He adds: “Age should never be a barrier to learning new skills or improving your career prospects, and all universities and colleges should think seriously about their role in ensuring that adult learners are empowered to enter and succeed in higher education.”
We need to make it easier for adults to return to learning. Our further education system has a good track record in attracting adults, but the lessons learned about the importance of flexibility and support need to filter throjugh to more universities.
Research by OFFA and the Open University, released in August, shows that reaching older learners is not as easy as reaching school and college leavers because they are a heterogeneous group, not “captive in compulsory education settings”. Once engaged, universities need to ensure they retain their mature learners and offer a curriculum that meets their needs and personal circumstances. Case studies show that some universities are tackling this imaginatively with introductory programmes, flexible learning approaches and outreach targeted at older learners and there is no shortage of advice from organisations.
This advice can be summed up succinctly:
- The rules governing access to loans for mature learners need to change so that more of them can benefit.
- Course design in higher education needs to be reviewed to fit the needs of mature learners who may have other commitments such as family and work.
- More modular courses would mean that learners don’t have to pay for an entire undergraduate programme.
- Student ambassadors should include some older people.
- Universities should spend some of their access agreement money each year on outreach with disadvantaged adult learners.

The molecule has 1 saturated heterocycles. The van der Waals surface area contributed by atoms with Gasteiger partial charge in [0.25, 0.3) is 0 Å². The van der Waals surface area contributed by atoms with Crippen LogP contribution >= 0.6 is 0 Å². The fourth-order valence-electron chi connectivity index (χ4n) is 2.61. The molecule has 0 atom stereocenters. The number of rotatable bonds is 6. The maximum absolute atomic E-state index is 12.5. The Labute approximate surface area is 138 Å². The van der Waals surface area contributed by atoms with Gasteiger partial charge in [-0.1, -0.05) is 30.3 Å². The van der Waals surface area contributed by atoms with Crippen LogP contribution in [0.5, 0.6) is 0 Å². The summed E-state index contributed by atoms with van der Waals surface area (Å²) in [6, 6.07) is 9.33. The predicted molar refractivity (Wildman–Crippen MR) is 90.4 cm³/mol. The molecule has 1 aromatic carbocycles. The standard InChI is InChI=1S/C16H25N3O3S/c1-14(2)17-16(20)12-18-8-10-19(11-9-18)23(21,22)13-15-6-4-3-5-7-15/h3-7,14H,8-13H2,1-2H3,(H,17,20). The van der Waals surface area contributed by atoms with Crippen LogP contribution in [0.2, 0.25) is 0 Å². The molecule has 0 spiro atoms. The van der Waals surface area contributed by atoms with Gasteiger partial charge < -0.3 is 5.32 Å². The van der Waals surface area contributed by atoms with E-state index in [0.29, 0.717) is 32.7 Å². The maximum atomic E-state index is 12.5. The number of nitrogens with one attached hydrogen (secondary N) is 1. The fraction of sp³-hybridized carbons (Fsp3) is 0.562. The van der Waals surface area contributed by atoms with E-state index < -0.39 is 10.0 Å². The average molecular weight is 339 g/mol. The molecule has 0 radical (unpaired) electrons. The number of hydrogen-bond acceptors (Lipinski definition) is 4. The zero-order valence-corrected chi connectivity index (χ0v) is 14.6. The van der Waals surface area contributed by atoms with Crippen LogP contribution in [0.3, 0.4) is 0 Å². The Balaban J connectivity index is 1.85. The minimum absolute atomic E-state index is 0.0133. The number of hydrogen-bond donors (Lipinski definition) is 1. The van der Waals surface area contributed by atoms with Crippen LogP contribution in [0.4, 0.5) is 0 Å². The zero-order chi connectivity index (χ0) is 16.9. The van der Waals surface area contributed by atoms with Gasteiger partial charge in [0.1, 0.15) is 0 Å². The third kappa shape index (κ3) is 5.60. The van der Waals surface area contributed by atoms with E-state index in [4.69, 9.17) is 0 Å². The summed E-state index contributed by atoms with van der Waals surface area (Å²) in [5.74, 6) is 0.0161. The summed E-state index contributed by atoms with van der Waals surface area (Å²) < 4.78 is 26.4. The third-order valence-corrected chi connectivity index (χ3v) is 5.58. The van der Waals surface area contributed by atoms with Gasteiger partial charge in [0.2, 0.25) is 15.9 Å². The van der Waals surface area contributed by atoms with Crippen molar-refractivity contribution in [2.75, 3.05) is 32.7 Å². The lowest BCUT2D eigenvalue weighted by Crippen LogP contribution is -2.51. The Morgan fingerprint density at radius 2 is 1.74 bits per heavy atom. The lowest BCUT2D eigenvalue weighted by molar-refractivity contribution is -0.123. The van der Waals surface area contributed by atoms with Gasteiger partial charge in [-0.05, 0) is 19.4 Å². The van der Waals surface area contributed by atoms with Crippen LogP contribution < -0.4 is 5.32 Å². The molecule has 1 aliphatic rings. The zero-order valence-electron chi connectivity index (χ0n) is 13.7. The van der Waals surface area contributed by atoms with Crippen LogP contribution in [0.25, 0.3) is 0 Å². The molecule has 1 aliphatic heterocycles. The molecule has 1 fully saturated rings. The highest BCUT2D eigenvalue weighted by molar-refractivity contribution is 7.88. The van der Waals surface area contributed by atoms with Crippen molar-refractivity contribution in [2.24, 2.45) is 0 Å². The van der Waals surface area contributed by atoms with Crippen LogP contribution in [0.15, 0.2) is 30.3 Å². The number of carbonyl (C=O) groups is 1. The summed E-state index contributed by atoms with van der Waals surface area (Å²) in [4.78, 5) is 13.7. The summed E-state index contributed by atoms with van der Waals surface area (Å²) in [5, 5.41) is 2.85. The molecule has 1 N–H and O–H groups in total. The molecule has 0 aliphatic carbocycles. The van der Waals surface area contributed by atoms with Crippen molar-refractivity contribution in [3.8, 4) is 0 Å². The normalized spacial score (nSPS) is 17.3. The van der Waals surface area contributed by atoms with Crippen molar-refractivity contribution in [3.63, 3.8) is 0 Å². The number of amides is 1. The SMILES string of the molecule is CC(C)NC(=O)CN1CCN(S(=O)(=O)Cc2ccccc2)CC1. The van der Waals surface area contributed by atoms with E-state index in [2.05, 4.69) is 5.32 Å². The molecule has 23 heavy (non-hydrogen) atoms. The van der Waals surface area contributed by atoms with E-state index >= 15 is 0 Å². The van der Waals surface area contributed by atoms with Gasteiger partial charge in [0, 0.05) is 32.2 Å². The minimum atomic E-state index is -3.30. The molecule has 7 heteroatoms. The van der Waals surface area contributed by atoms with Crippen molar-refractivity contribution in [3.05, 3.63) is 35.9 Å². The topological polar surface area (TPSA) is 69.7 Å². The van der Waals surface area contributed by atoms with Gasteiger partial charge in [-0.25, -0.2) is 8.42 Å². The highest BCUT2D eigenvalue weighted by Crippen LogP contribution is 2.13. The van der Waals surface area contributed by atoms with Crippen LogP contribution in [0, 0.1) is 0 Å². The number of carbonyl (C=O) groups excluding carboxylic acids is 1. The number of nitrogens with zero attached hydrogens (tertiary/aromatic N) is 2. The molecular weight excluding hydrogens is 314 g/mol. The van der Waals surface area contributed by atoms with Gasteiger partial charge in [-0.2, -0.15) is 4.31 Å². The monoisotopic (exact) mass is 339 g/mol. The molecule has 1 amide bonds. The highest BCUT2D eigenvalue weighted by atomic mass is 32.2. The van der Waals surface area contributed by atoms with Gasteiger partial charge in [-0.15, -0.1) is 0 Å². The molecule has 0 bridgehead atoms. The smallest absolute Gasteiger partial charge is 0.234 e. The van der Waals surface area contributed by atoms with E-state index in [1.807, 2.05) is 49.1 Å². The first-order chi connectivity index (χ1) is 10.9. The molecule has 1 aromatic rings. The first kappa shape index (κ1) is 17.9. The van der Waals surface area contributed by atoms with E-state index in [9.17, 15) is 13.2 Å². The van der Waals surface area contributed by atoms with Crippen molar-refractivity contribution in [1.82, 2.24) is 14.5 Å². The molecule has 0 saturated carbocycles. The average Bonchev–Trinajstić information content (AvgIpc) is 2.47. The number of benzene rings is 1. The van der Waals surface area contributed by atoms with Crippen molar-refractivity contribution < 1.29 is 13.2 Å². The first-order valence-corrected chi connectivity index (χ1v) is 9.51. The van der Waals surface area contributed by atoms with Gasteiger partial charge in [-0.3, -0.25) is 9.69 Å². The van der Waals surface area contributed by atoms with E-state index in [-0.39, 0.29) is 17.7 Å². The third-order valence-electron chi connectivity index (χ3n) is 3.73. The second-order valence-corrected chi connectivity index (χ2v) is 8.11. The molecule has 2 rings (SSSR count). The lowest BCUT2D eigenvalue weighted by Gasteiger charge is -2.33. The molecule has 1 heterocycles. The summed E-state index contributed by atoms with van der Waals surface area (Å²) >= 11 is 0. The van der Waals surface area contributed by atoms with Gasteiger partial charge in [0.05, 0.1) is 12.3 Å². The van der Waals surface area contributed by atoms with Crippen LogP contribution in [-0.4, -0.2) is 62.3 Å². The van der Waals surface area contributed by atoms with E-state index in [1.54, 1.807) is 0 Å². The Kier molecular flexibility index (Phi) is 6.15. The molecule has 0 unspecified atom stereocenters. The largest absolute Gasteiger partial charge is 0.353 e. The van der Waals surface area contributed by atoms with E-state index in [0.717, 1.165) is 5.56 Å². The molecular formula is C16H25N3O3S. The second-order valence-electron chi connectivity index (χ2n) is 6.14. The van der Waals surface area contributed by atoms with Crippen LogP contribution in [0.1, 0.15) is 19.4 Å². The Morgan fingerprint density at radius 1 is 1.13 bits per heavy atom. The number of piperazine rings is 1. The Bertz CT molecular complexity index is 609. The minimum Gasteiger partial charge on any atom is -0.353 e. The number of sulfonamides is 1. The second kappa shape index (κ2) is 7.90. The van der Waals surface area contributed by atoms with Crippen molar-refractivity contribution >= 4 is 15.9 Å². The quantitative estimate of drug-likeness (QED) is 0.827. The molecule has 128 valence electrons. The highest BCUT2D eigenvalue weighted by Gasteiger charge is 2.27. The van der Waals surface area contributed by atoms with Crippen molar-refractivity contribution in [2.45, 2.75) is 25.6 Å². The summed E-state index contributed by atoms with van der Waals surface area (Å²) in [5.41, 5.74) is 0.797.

- The government needs to consider how to incentivise universities to develop their offer to mature and part-time students.
- Employers should make it easier for employees to study as a way of improving workforce productivity and staff morale.
- The language around higher education needs to change so that the terms “young people” are not associated with learning.
In its latest report (launched on 16 October) "Understanding a whole institution approach to widening participation". OFFA calls for fundamental changes in widening participation to bring about “a step change in access to higher education”. It urges universities to take a ‘whole institution approach’ to widening participation by embedding fair access at all levels, engaging across all areas of work and including senior management. The research contains case studies and an evaluation tool . OFFA hopes that each institution will use the tool to analyse how embedded access currently is in their work. The clear message is that by adopting a genuine whole institution approach where access is a key priority at every level changes will happen.
Jacquie Mutter, Chief Executive, OCN London
Professor Les Ebdon will be speaking at OCN London’s annual Accesst to HE conference on Wednesday 1 November at the Royal Overseas League in London. Find out more and book a place.